Since this blog is older than dirt (okay, will you settle for the iPhone?), I’ve covered a lot of ways on how to save money on cell phone and cell phone plans.
When I started the blog, the best deal (assuming you had coverage) was Sprint SERO, where you could get a great plan on a major carrier with top speed unlimited data for $25. I had that plan for years and just shook my head when people paid twice that, because they didn’t shop around. Alas, Sprint got wise to it and if you wanted the latest phone, the Palm Pre, they pushed you to a $69 plan because it used a lot more data. Prices steadily rose to the point where my wife joined Sprint (it was the best coverage where we lived) and paid $120 a month for unlimited voice, data, and texting.
If you wanted a good phone, that was pretty much par for the course. Then Virgin Mobile came out with a low-end Android phone that you could have on a $25. I considered switching then, but the phones offered weren’t good enough to give up my trusty Pre. When HP said it was going to stop making new devices running Palm’s OS it was time to move on. Fortunately Virgin Mobile had a middle of the road Motorola Triumph that fit in its $25 plan. I ran with that for a year before I decided that the combination of Android and a phone without a keyboard wasn’t working for me. I actually paid more money per month, $45 to go to obsolete hardware, the Pre 3, on an obsolete OS because it was much better for me than anything else.
All this is a long-winded way of saying that I’ve looked through a lot of cell phone plans over the years to find a sweet spot between cheap and functional. One universal truth is almost is never about how much you spend on the phone, but how much you spend on the cell phone plan.
When my wife was on the $120/month Sprint plan she paid around $99 for an HTC Evo. That’s nothing compared to the $2880 she was going to spend over the two year contract. That was the driving force to get me to the $25 Virgin Mobile plan (which no longer exists by the way). The cost of $600 over two years is a cool $2280 in my pocket. Who cares if the phone cost me $299 when I’m going to be saving $2000, right?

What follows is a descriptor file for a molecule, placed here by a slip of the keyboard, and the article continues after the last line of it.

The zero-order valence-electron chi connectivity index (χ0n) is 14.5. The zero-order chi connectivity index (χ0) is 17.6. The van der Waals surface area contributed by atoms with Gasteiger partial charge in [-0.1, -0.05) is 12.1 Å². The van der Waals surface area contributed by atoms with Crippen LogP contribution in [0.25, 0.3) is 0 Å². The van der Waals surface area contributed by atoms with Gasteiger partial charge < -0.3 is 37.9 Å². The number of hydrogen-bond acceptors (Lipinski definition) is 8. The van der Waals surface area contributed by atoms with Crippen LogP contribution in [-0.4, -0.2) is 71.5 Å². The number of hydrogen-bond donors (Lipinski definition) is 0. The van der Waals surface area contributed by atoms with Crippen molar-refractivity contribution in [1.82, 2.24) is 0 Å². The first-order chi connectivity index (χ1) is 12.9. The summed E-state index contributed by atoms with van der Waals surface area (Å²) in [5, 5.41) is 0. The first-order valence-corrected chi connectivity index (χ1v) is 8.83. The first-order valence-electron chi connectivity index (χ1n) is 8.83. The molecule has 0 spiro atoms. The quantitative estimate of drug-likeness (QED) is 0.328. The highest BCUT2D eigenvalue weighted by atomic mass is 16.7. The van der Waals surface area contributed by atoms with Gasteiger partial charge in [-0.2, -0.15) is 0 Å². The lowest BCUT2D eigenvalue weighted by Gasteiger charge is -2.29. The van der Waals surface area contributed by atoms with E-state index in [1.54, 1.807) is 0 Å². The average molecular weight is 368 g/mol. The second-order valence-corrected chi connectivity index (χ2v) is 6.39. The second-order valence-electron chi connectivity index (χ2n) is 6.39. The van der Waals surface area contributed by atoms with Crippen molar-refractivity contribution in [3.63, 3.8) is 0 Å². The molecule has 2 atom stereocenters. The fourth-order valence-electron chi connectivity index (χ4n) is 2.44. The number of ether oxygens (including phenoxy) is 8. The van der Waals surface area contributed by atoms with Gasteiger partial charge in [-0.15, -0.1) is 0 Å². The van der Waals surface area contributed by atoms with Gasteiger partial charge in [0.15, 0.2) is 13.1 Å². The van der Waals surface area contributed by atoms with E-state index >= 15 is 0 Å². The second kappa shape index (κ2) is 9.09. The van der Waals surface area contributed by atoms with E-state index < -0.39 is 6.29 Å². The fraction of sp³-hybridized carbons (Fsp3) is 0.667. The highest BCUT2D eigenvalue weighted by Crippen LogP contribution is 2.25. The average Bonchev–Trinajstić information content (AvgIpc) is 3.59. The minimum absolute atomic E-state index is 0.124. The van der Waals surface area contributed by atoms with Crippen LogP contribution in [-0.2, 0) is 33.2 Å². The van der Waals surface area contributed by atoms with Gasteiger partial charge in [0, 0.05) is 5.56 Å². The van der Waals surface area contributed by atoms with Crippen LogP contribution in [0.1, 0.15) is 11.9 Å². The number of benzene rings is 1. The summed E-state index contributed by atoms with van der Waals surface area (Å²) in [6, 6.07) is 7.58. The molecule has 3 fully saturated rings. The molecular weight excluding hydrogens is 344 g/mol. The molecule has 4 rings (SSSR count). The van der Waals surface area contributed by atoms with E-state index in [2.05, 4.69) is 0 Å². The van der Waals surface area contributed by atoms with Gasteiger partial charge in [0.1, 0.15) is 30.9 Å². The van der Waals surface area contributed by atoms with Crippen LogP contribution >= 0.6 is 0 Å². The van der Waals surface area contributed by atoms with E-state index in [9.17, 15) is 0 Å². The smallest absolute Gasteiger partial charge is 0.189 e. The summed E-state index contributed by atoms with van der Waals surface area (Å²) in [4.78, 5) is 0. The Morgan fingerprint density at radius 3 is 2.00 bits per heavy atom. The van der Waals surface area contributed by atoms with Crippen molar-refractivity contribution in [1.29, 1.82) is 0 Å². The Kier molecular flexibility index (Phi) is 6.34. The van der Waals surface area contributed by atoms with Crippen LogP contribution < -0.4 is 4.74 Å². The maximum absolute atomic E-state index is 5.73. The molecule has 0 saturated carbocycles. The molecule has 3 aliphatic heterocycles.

Alas the Virgin Mobile price has gone up from the $25. We are still grandfathered in, but we can’t get any new phones, which means no 4G data and being stuck with a phone that was mid-level in 2011. I no longer feel it is in the sweet spot because the functionality now in late 2013 is so much better.
So what’s the best cell phone/plan value today? It’s going to be different for different people who use cell phones in different ways, but I believe I found something that gives you almost all the functionality at a fraction of the price.
Since we established the carrier plan is where the bulk of the cost comes in, it makes sense to start there. I’ve looked at a lot of carriers and the major players (Sprint, AT&T, T-Mobile, Verizon) seem to all charge around $80-$100/month for voice/text/data… and that data is typically limited. That’s a huge jump from $25 and personally, I’m not willing to around $1500 over two years for the functionality of the latest phones.
Fortunately, there are some cheap pre-paid carriers (and they represent the best deals). My favorite of them is Straight Talk, which has a partnership with Wal-Mart. For $45 a month you get unlimited voice/text and 2GB of 4G LTE data. That’s LTE on AT&T’s network which is pretty good. If you need more data than that you are probably going to have to look elsewhere, because after that they can throttle your speeds down to 2G networks… yikes! 2GB is a good amount of data as long as you aren’t streaming music and long videos. There are other carriers around the same price as Straight Talk, but I didn’t see them offering 4G LTE on AT&T’s network, or they had some other catch. That said, I’ll be the first to say that Straight Talk’s customer service is terrible. Fortunately, I don’t have to deal with them very often.
The beauty of Straight Talk’s $45 plan is that you can bring your own unlocked phone. The question becomes what’s a good unlocked phone? There are plenty of cheap unlocked phones, but at that point you might as well stick with the Motorola Triumph, right? Plus we’ve established that the cost of the phone is the smaller part of the overall bill, so splurging a little bit doesn’t hurt. Unfortunately it seems like all the best unlocked phones cost about $650 and more. In fact, an unlocked 32GB iPhone 5S will set you back $750. However, you can get a stylish case and some screen protectors for under $20.)
Finally, you can save a little more on Straight Talk’s plan by buying a full year at once, bringing your cost to around $41 per month. So if you were to pair this with the top line 32GB Nexus 5, you’d get a phone with top of the line screen resolution, processing processor, and storage for $1,383 over two years. That’s less than half what my wife was paying for her Evo a few years ago. Half-price, better network, and a quantum leap in phone technology? Not only that, but you aren’t locked into a contract and can sell your phone on Ebay and use that money towards an upgrade whenever you feel like it. What’s not to like, right?
Honorable Mention: If that price is a little steep and you can deal with a locked phone, Republic Wireless has an interesting deal. A Motorola X phone (in my opinion a shade worse than the Nexus 5, but still a very good phone according to reviews) for $299 paired with either a $25 plan (3G) or a $40 plan (4G). If 3G is good for you, $15/mo is nothing to sneeze at. I feel like if you are going to get 4G, you are better off with Straight Talk for about the same price, because you can move your unlocked phone to another network at a later date, have a wider audience to resell it to, and AT&T’s 4G coverage seems better than Sprint’s.